Monday, July 22, 2024

Deakin & Francis ‘1786’ Collection

Deakin & Francis® are set to launch a new collection of cufflinks, signet rings, and ID tags in celebration of their 228-year heritage.

The new 1786 Collection features signet rings stamped with the classic Deakin & Francis Skull & Cross Bone design and the significant date ‘1786’.

The Skull & Cross Bone has featured in Deakin & Francis designs for hundreds of years, as a nod to a distant 16th Century ‘Daykin’ (as Deakin was spelt at that time) who as a naval officer braved a pirate attack at sea.

Arthur Daykin severed the hemp that bound the enemy craft alongside his own using his trusty hatchet and was subsequently granted the Deakin family crest, which depicts a raised and armoured arm rising from a crown, the hand clutching a hatchet.

This crest has been long used as the Deakin & Francis logo as a much-cherished symbol of the family history, but the pirates who presumably plunged from the severed hemp and perished in the brink, have never been forgotten either.

Pirates are immortalised in the world famous pirate design cufflinks, which are as much a part of Deakin & Francis history as the illustrious hatchet-bearing ancestor.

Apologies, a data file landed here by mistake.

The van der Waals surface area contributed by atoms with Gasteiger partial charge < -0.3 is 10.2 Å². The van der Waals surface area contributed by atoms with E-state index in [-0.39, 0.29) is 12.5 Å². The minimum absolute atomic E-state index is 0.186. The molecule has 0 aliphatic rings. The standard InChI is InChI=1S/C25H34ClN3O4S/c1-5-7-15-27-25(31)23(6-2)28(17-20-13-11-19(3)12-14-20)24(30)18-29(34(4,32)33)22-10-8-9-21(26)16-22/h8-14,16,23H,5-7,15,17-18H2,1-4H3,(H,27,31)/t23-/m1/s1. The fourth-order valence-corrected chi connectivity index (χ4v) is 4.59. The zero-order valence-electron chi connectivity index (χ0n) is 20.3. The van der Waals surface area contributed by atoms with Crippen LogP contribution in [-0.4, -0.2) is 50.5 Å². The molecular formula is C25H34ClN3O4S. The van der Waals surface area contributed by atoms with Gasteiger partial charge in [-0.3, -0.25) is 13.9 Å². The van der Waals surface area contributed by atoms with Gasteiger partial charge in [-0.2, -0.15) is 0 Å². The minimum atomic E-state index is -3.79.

Whilst designing the 1786 collection James Deakin (Head Designer) made an incredible discovery. “One of our workmen had just finished crafting the first 1786 signet ring and called me over to his work bench to see the finished piece.

Next to where he laid the piece was a mirror and the reflection of the signet design caught my eye.

I had to do a double take as I realised that the 1786 reflected as ‘d&f1! We were amazed and I decided to design a pair of matching cufflinks to read ‘d&f1’.

Completing the collection is a sterling silver ID tag with skull and cross bone stamped design and a black spinel border.

Orders are now being taken for pieces from the 1786 Collection, which will launch online on Friday 25th July.

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The Hockley Flyer magazine is entirely funded by the advertising, but could do with a little bit more funding. The advertising not only pays for the design/printing, but also postage, delivery, all the associated paperwork/accounts, and research for the Heritage section. Subscribers pay only a bit more than the postage/mailing costs, and the magazines are free - no cover price.

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